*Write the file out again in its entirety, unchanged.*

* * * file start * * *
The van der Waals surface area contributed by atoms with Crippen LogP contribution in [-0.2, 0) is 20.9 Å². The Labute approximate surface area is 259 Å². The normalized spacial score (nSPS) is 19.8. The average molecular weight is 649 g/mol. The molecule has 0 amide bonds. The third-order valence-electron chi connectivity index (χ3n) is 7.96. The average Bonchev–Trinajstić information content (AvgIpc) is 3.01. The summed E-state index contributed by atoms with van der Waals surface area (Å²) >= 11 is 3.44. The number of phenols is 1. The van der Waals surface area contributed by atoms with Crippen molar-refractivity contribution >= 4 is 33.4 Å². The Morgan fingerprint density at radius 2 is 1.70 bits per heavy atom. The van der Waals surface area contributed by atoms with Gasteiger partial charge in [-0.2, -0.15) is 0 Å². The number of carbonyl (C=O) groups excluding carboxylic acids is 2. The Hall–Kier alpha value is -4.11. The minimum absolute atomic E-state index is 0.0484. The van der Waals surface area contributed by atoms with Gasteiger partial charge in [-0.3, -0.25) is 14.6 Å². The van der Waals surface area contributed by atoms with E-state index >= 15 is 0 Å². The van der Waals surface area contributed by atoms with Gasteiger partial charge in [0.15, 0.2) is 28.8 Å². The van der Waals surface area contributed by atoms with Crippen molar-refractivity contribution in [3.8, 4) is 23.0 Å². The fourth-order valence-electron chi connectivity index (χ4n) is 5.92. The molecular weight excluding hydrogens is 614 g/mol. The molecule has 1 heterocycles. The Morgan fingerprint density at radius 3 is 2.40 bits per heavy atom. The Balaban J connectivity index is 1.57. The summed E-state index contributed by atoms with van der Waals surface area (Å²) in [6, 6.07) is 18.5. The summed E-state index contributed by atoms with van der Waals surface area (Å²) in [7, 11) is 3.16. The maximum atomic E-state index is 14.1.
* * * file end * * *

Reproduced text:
The van der Waals surface area contributed by atoms with Crippen LogP contribution in [-0.2, 0) is 20.9 Å². The Labute approximate surface area is 259 Å². The normalized spacial score (nSPS) is 19.8. The average molecular weight is 649 g/mol. The molecule has 0 amide bonds. The third-order valence-electron chi connectivity index (χ3n) is 7.96. The average Bonchev–Trinajstić information content (AvgIpc) is 3.01. The summed E-state index contributed by atoms with van der Waals surface area (Å²) >= 11 is 3.44. The number of phenols is 1. The van der Waals surface area contributed by atoms with Crippen molar-refractivity contribution >= 4 is 33.4 Å². The Morgan fingerprint density at radius 2 is 1.70 bits per heavy atom. The van der Waals surface area contributed by atoms with Gasteiger partial charge in [-0.2, -0.15) is 0 Å². The number of carbonyl (C=O) groups excluding carboxylic acids is 2. The Hall–Kier alpha value is -4.11. The minimum absolute atomic E-state index is 0.0484. The van der Waals surface area contributed by atoms with Gasteiger partial charge in [-0.3, -0.25) is 14.6 Å². The van der Waals surface area contributed by atoms with E-state index >= 15 is 0 Å². The van der Waals surface area contributed by atoms with Gasteiger partial charge in [0.15, 0.2) is 28.8 Å². The van der Waals surface area contributed by atoms with Crippen molar-refractivity contribution in [3.8, 4) is 23.0 Å². The fourth-order valence-electron chi connectivity index (χ4n) is 5.92. The molecular weight excluding hydrogens is 614 g/mol. The molecule has 1 heterocycles. The Morgan fingerprint density at radius 3 is 2.40 bits per heavy atom. The Balaban J connectivity index is 1.57. The summed E-state index contributed by atoms with van der Waals surface area (Å²) in [6, 6.07) is 18.5. The summed E-state index contributed by atoms with van der Waals surface area (Å²) in [7, 11) is 3.16. The maximum atomic E-state index is 14.1.